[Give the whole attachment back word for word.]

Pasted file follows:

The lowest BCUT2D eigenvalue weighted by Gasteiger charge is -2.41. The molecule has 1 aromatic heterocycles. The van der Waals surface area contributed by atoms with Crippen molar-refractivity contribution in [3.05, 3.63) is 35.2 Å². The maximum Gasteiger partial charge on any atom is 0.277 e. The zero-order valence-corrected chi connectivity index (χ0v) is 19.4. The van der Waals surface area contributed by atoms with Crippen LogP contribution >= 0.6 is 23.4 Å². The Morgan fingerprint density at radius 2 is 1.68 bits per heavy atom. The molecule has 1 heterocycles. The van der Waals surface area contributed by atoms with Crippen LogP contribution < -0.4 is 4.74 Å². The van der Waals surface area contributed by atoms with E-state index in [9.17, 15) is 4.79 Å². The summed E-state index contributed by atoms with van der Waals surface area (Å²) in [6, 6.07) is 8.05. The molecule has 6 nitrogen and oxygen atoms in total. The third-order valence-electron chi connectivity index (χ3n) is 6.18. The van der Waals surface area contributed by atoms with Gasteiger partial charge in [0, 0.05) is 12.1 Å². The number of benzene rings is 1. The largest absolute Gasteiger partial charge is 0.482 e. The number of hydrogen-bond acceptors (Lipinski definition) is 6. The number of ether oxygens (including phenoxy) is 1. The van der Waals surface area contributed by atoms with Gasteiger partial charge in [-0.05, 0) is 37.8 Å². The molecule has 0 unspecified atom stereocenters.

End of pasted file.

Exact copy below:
The lowest BCUT2D eigenvalue weighted by Gasteiger charge is -2.41. The molecule has 1 aromatic heterocycles. The van der Waals surface area contributed by atoms with Crippen molar-refractivity contribution in [3.05, 3.63) is 35.2 Å². The maximum Gasteiger partial charge on any atom is 0.277 e. The zero-order valence-corrected chi connectivity index (χ0v) is 19.4. The van der Waals surface area contributed by atoms with Crippen LogP contribution >= 0.6 is 23.4 Å². The Morgan fingerprint density at radius 2 is 1.68 bits per heavy atom. The molecule has 1 heterocycles. The van der Waals surface area contributed by atoms with Crippen LogP contribution < -0.4 is 4.74 Å². The van der Waals surface area contributed by atoms with E-state index in [9.17, 15) is 4.79 Å². The summed E-state index contributed by atoms with van der Waals surface area (Å²) in [6, 6.07) is 8.05. The molecule has 6 nitrogen and oxygen atoms in total. The third-order valence-electron chi connectivity index (χ3n) is 6.18. The van der Waals surface area contributed by atoms with Gasteiger partial charge in [0, 0.05) is 12.1 Å². The number of benzene rings is 1. The largest absolute Gasteiger partial charge is 0.482 e. The number of hydrogen-bond acceptors (Lipinski definition) is 6. The number of ether oxygens (including phenoxy) is 1. The van der Waals surface area contributed by atoms with Gasteiger partial charge in [-0.05, 0) is 37.8 Å². The molecule has 0 unspecified atom stereocenters.